well-known subsequent hits like "Mellow Yellow," "Wear Your Love Like
Heaven," and "Jennifer Juniper." His voice and phrasing sound like no
one else's, and he's an excellent guitar player. (In the 1965 British
Dylan tour documentary "Don't Look Back," Alan Price of the Animals
tells Dylan that Donovan's guitar playing is better than Dylan's,

In Britain especially, Donovan's reputation has suffered because he's
still, unbelievably, often dismissed as a Dylan imitator. Donovan was
only similar to Dylan, however, for about one year (1965), or about two
albums, before moving fully into electric music and establishing his
own vision. Even his 1965 recordings ("Catch the Wind" is the most
famous one) are not Dylan clones -- in my opinion Donovan's early work
was already more melodic than Dylan's, and espousing his own somewhat
more humanistic vision. As Donovan put it to me, Dylan sounded like
Woody Guthrie for five minutes, and Donovan sounded like Dylan for five

But the image of Donovan playing an early pleasant lightweight song in
a hotel room scene "Don't Look Back," followed by Dylan playing "It's
All Over Now Baby Blue," is often seized upon by sweeping historians as
a capsule illustration of a pretender to the throne being shut down by
the king. It should also be borne in mind that when this semi-duel
occurred before the cameras, Donovan was just 18, and Dylan five years
older. When Dylan was 18, he wasn't even a recording artist. He was
still struggling to put over traditional folk songs in coffeehouses.
It's not fair to compare them on the basis of this scene, and it could
actually be argued that Donovan was considerably ahead of where Dylan
had been at the age of 18.

As Donovan also emphasizes in the book, he was almost alone among UK
folkies in his eagerness to embrace electric instruments and expand his
arrangements in the mid-1960s. This was an openness not just to the
basic combination of folk and rock, but also an openness in general to
all kinds of influences from jazz, classical, Indian music, beatnik
poetry, and spiritual pursuits. He was seen as something of a pop
sellout by folk purists, and because he was so anamolous, he was
perhaps at the time and subsequently not given enough credit by either
the folk or the pop world, neither of which could fully claim him as
their own.

Incidentally, one of the most frequent comments I've gotten since the
book has come out is readers thanking me for giving Donovan so much
positive coverage in the book. Numerous musicians I interviewed praised
him as well. There are a lot of closet Donovan fans out there, and
they're not all old wide-eyed hippies, far from it.
inkwell.vue.160 : Richie Unterberger, "Turn! Turn! Turn!"
permalink #12 of 288: Dave Zimmer (zimmerdave) Fri 27 Sep 02 06:32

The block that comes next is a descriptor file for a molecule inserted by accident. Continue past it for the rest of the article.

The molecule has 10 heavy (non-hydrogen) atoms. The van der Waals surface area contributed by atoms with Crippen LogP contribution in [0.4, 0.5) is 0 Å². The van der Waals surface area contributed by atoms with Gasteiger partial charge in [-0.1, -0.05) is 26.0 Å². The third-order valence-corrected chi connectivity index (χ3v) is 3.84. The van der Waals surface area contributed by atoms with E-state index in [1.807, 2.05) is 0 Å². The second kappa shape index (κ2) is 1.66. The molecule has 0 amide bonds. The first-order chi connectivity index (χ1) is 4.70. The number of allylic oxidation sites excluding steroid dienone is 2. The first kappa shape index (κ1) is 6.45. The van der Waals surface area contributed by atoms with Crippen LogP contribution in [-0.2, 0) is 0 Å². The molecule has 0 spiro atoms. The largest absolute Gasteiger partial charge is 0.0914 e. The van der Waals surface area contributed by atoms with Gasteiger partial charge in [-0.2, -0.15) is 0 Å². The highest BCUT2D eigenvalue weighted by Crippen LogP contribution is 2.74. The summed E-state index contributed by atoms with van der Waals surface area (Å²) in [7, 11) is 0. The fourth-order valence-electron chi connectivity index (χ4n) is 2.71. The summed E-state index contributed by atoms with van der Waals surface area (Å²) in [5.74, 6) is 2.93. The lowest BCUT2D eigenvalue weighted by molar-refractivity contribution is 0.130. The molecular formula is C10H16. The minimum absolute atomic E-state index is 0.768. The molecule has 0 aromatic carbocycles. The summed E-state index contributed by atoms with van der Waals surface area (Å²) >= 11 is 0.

What an excellent discourse on Donovan, Richie. Your book does,
indeed, give him his well-earned due. His music has been in rotation on
my turntable (then CD changer) since the '60s. I can hear "Celeste" in
my mental jukebox right now.  

In advance of the parting of the curtain on this topic (cut to David
and Jon backstage yanking on a knotted and gnarled rope)... a two-part
question ... what inspired you to become a music journalist/book
author? And what led you to folk-rock as a musical point of focus?
inkwell.vue.160 : Richie Unterberger, "Turn! Turn! Turn!"
permalink #13 of 288: Richie Unterberger (folkrocks) Fri 27 Sep 02 10:35
My road to music journalism started, I suppose, like many writers, way
back when I was a childhood fan. In college I started to move from
being just a fan to getting closer to the music in media as a college
radio programmer/announcer. Then I began reviewing records, which led
to a position as an editor of Option magazine from 1985 to 1991, which
covered independent/alternative music of all kinds.

I've been reviewing many records and writing bios for the All Music
Guide for almost ten years, but there was coming a time when reviewing
endless numbers of records wasn't enough. I wanted to get closer to the
stories behind the music and the musicians, and to be able to tell
stories that were more complex and multilayered than a record review or
essay or short article could allow. That led me to begin writing books
in the mid-1990s, which allowed me to interview several hundred
musicians. That to me has always been the most enjoyable part of the

For my first few books, I concentrated on chapters on overlooked or
"cult" rock musicians, which gave me the chance to talk to people whose
stories had either rarely been told or hadn't often been told
properly. That was in itself very exciting, but as often happens the
further along a writer's career process gets, the self-actualization
process began to kick in. Around late 1998 I began thinking of doing a
book that told a whole story, rather than collecting pieces I'd written
on individual artists and bands. Also I wanted to weave in some
social, political, and popular culture history into whatever story I